After all, my historical romance novel has been in pretty good shape now for months. I should be querying. But I’m holding off, working on other stories and devising new ones. Why? I tell myself it’s because I want to see how I do in the contest I’ve entered first, and then armed with that feedback, I can polish my MS one last time before subbing. But is that the real reason? No. As strategic and prudent as it may seem to wait, I’m just using that as an excuse not to take the next step with this project. The big one. The soul-crushing one.

I’m avoiding the inevitable rejections that will come my way once I send my MS off into agentland. I’m afraid of my dreams of writing a book becoming real. Because then the book becomes a responsibility. No longer can I tuck it in a drawer or push it to the back of the closet and pretend it doesn’t exist. I must own this process – the good and the bad – if I want to succeed. And unfortunately, there are no safety nets.

So as I fretted that I was responsible for holding my work back, I came across a post this week that echoed my concerns. Shonna Slayton’s post at Routines For Writers called “Don’t Reject Yourself” was basically a brief but powerful pep-talk on eliminating procrastination and getting your work out there. Digging a little deeper, I found the post “Things Procrastinators Fear” with links to in-depth discussions on fear of rejection, fear of success, fear of failure, and fear of not being good enough and ways to combat them (all of which are worth a look if you are struggling with any of these issues). Now, I don’t necessarily think I’m procrastinating so long as I am still working on other writing projects, but I must acknowledge that all the different projects I have on my plate do divide my attention and keep me from moving forward. How convenient.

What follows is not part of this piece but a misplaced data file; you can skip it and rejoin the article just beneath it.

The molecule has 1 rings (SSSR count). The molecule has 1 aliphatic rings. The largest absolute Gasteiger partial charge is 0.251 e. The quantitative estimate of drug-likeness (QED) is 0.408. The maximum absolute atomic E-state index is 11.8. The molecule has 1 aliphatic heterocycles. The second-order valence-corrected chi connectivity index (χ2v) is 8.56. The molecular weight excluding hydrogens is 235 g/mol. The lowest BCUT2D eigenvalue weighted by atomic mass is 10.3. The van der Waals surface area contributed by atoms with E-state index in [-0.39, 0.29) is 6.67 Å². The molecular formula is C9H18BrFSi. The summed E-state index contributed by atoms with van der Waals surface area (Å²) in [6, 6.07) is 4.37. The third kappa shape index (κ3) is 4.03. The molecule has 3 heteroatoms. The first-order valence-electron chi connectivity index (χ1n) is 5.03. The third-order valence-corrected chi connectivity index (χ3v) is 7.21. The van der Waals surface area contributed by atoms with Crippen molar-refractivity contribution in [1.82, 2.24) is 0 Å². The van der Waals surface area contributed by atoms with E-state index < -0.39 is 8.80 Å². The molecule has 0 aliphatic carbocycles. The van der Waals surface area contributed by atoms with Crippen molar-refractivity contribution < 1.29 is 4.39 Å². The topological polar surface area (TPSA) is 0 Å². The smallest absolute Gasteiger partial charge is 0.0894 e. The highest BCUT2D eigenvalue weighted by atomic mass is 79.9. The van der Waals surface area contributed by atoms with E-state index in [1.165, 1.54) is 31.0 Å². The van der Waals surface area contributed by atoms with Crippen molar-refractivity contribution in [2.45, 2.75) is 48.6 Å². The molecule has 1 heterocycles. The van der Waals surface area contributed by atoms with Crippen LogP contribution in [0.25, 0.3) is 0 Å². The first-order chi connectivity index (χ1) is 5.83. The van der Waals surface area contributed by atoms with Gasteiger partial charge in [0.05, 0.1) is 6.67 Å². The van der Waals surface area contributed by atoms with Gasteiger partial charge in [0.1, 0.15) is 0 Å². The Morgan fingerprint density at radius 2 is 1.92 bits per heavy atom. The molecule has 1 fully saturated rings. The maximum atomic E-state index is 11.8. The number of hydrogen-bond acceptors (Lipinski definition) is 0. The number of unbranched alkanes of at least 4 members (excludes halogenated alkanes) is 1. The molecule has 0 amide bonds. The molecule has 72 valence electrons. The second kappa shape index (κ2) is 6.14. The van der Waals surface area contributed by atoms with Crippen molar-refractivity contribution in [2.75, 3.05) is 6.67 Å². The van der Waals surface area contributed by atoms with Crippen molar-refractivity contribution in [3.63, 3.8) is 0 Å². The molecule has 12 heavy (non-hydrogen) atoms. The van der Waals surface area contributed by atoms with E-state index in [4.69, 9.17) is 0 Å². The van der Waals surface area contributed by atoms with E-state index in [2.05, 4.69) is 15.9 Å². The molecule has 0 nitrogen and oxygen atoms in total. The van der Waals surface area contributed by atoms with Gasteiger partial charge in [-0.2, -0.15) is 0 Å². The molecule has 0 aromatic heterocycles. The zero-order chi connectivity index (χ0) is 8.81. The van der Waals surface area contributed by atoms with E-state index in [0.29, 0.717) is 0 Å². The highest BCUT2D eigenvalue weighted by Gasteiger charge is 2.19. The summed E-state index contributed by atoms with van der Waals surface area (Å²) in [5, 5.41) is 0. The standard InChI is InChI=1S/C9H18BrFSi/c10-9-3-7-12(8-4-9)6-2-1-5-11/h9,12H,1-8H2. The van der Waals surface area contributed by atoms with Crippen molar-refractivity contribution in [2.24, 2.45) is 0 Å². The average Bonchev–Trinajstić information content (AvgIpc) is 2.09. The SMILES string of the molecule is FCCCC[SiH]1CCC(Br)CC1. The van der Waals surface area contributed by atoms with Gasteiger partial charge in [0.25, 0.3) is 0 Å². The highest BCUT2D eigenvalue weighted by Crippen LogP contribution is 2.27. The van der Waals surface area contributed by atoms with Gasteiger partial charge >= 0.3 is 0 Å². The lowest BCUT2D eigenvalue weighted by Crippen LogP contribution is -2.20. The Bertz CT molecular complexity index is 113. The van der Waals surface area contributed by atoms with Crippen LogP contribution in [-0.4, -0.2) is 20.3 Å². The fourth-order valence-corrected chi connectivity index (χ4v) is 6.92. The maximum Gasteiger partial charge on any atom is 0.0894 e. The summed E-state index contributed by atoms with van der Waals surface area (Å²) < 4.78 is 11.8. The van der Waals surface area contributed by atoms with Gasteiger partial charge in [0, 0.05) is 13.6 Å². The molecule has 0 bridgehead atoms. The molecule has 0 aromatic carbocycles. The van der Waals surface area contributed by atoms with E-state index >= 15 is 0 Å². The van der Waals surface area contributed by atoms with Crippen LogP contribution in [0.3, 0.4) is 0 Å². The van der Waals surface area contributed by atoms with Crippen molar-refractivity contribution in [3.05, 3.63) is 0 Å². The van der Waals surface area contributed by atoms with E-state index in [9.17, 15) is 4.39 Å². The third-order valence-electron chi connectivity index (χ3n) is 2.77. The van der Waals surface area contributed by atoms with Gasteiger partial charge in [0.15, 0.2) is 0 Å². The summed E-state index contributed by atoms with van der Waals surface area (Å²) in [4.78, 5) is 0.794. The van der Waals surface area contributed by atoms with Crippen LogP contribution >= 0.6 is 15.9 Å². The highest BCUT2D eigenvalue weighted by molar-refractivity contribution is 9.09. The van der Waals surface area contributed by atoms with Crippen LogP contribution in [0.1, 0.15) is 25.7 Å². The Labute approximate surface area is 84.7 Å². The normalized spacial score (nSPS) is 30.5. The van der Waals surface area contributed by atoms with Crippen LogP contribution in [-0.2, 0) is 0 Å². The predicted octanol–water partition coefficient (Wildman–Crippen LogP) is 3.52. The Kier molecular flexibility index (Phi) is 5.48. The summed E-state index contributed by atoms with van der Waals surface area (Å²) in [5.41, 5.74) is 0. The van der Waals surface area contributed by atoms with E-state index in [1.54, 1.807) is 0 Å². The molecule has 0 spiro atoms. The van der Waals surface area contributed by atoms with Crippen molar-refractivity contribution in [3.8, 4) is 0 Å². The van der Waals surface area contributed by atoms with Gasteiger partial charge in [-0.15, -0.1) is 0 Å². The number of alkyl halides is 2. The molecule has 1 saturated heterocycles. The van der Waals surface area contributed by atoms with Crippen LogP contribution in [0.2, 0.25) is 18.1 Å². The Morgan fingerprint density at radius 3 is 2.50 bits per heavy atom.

I realize I’m not alone in my fears. That’s why we blog, swap stories, spread encouragement, and foster community among our ranks. But it’s hard to push past the inertia and get your stuff out there. That’s part of the reason why I started this blog. To get my feet wet in a public forum. It’s also why I joined a new writing group, so that I would be working alongside others on the road to publication. Other writers to be accountable to; other writers to help me set realistic goals; other writers to support me on my journey. And it does help.

I may still hold off querying my MS until I have the results of the contest, but I won’t let anything else slow down the process. And in the meantime, I have other pieces I need to submit. It’s time to get out there. My fingers are crossed.

Erica Marshall of

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How Do You Prioritize Your Writing?

Currently, I’m in a bit of a quandary as to the best way to prioritize my writing tasks. A year ago, this wouldn’t be an issue. I had one WIP and a short story or two knocking around in my noggin. But as the months passed, and story ideas accumulated as I made the time to write the way I’ve always wanted to, I now have a number of writing projects demanding my attention: